There is always something coming up that throws me for a loop and last night, it was a “thermal event” on my main Windows computer that I do my image editing from.  The room that the computer lives in is a tad warm, and as you may recall, we’ve been without A/C for a while now.  I am going to have to do something to keep that computer cooler, but for now, it means my 40D shots are not editable in PS3 because I only have a license for it on the one computer.  I have CS2 on the Mac, which won’t recognize the images, so I went about installing DPP there last night.  It did prreclude a “What’s This?” post for today as I had anticipated, so in lieu of that, I’ve got another topic waiting in the wings that should be of some interest, and that’s brushes!

We all know about the brush tool in Photoshop, but all the options that go along with it can sometimes be confusing.  Well, never fear, the “Canon Blogger” is here (me), to help explain it all to you.  Let’s go ahead and get started then.  As far as brushes go, there are four main elements that can adjust the type of brush that is applied to your document.  These are opacity, flow, size, and hardness.   Today I am going to look at the hardness element of a brush.

If you click on the various standard brushes in Photoshop, you will get brushes of various sizes and hardness.  This is all fine and dandy, but if you want a truly custom brush for your work flow, you need to really tweak the size and hardness depending on the image you are working with.  Brush hardness refers to the degree to which a single click of the brush will feather from the center to the edge of your brush size.  Here, it may be best to give you examples of what this means so you can see exactly what it does.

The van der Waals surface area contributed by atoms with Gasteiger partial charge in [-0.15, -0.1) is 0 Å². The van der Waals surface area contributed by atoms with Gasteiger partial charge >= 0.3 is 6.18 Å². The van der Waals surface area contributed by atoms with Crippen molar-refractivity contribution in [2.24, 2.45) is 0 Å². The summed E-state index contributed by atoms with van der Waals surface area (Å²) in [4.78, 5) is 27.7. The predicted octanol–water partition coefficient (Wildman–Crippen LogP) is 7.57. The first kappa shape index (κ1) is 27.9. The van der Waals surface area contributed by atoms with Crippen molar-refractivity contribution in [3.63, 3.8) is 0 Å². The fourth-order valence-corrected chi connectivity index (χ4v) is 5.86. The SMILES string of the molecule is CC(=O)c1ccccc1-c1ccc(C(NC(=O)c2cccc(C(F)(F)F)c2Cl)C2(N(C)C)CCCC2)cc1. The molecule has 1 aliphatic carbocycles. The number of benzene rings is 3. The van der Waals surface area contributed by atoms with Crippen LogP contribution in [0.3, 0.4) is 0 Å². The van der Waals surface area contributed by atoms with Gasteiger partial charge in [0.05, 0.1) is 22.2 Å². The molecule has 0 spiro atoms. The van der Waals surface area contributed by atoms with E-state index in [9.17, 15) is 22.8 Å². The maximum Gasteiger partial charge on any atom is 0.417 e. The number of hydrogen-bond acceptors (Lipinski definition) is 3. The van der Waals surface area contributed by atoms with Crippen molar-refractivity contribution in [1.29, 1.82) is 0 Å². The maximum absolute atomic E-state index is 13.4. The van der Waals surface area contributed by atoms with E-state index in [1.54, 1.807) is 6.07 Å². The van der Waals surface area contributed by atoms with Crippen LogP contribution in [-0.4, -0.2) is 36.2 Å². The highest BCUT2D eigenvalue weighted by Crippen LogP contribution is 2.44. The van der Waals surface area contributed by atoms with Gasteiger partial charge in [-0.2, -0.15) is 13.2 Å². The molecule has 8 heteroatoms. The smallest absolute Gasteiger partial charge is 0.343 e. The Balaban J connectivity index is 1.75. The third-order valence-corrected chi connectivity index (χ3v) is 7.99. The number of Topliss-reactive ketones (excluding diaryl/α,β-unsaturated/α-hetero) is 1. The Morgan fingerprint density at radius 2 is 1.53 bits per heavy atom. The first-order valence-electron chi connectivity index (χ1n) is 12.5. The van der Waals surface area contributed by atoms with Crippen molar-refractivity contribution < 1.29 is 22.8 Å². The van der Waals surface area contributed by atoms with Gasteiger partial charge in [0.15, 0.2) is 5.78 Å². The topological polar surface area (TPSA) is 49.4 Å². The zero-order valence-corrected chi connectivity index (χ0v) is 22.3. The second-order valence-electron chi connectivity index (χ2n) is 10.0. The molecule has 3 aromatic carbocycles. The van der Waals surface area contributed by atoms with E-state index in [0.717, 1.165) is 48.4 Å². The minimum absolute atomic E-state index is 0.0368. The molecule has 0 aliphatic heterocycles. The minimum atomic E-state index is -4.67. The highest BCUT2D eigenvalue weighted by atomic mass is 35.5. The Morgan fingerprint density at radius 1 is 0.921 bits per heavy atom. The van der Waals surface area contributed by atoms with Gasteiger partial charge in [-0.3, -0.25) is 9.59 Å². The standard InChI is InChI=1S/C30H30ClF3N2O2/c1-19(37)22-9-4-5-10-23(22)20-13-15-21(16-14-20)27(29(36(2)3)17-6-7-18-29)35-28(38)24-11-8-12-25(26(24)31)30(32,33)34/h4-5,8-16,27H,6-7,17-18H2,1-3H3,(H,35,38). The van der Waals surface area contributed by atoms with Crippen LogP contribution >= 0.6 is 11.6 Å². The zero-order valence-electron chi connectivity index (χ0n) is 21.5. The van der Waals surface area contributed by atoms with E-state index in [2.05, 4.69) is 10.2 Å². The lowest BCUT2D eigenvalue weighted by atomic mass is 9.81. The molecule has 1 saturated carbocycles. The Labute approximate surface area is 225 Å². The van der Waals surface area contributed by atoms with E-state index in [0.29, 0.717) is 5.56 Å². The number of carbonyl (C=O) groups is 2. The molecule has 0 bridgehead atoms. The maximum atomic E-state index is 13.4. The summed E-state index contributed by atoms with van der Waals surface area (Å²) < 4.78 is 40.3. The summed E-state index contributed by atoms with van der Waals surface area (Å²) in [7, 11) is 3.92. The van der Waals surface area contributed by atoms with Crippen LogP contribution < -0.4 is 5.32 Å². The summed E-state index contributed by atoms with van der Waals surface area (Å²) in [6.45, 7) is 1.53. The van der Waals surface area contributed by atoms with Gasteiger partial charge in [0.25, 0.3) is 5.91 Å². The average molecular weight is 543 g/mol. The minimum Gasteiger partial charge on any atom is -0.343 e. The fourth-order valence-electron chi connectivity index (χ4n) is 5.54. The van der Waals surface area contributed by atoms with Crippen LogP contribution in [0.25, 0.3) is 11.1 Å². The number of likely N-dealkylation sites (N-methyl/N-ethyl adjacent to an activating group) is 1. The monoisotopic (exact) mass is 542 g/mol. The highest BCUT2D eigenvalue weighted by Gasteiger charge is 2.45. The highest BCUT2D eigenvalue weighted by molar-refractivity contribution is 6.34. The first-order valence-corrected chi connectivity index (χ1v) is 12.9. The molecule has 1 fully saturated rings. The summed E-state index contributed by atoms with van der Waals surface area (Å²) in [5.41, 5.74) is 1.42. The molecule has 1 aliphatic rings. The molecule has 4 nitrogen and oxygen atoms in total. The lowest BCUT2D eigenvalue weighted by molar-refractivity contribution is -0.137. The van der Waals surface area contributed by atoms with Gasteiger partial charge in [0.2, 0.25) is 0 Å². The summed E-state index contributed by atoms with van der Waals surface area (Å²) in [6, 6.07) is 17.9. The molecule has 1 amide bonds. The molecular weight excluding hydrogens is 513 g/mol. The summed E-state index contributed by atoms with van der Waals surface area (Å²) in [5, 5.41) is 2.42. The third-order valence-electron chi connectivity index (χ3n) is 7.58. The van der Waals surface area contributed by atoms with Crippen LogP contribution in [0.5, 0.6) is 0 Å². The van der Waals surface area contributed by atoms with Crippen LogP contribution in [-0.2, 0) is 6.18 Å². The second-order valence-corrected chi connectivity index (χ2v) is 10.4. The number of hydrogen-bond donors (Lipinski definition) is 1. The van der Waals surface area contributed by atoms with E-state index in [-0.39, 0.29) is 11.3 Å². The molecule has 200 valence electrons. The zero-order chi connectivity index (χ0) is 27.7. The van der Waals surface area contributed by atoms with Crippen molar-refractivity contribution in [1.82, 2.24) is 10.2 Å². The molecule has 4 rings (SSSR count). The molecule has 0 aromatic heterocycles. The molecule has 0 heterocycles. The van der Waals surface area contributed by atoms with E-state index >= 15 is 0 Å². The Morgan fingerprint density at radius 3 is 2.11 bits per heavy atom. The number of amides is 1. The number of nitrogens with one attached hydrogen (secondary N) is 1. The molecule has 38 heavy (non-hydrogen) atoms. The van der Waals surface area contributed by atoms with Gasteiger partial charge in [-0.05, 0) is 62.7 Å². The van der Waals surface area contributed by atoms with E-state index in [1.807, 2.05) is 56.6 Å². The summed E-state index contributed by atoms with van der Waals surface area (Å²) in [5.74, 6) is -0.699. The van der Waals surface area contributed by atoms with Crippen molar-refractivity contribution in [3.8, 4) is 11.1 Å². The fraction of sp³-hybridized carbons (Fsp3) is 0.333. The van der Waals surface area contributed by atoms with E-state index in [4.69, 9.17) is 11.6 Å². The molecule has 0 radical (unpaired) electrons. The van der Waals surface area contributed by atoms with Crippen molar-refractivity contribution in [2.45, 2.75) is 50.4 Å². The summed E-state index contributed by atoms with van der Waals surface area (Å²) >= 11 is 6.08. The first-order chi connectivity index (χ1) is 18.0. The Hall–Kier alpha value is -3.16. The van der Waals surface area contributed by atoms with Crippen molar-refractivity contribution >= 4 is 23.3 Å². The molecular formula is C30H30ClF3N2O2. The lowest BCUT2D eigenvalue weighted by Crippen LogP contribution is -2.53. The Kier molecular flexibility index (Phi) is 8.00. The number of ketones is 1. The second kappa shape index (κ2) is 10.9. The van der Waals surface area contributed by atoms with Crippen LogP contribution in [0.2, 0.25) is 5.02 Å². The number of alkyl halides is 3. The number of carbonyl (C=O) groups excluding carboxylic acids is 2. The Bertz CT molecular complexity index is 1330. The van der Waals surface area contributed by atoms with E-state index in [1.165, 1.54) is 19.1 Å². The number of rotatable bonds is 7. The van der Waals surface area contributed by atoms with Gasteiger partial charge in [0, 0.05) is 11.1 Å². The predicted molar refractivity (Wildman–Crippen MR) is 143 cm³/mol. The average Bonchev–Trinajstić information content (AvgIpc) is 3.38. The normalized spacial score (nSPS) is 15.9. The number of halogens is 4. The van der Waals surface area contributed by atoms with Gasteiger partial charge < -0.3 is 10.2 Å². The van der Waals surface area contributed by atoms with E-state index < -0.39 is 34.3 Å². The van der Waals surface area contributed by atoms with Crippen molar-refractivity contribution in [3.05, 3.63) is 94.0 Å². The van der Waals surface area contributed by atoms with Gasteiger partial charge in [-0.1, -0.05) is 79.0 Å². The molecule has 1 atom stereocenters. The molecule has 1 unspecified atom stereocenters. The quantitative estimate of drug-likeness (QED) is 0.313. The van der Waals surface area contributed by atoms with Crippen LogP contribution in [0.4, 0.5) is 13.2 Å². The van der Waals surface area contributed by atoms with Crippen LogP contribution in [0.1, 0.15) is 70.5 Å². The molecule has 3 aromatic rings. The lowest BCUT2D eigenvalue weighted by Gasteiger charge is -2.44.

Here I am going to present a brush as applied to a document with a 50% gray background, with all other variables except hardness kept constant.  I then adjust the hardness from 0% to 25% and then 50% and 100%.  As you can tell, as I increased the hardness, the amount of the brush that that is filled increases relative to the hardness level.

Check these out:

Brush 1

Brush 2

Brush 3

Brush 4

Notice how in each instance, the edge of the circle gets slightly sharper and sharper, with less of that “feathered” look.  Pretty neat, eh?  That’s what increasing the hardness does – it decreases the feathering or fading of a brush into the background.

I’ve often found that when learning all the tools of Photoshop, Lightroom, Bridge, Flash and everything else, that it helps to just take things one step at a time, and make comparisons between various settings.  Here, making just one change to one element of the brush options demonstrated to me (and hopefully to you) what impact changing the brush hardness has on the quality and type of brushing that you add to your imagery.

What brushes do you like?  Are there any particular settings that you find useful for certain types of imagery?  What about other tools?  Are there any tools that you just wish you understood better?  Feel free to share your own thoughts on brush features either via email or the comments.

Anyway, that’s it for todays post.  Tomorrow the “What’s This?” should be back up and running as I swing back into gear there.  Hope everyone enjoyed the post on brush features/options.  Clearly, there might be more content down the road that will illustrate various features of Photoshop tools, so make sure to share your own thoughts on what content would be of use so I can include that.  Until tomorrow then, happy shooting and watch those apertures!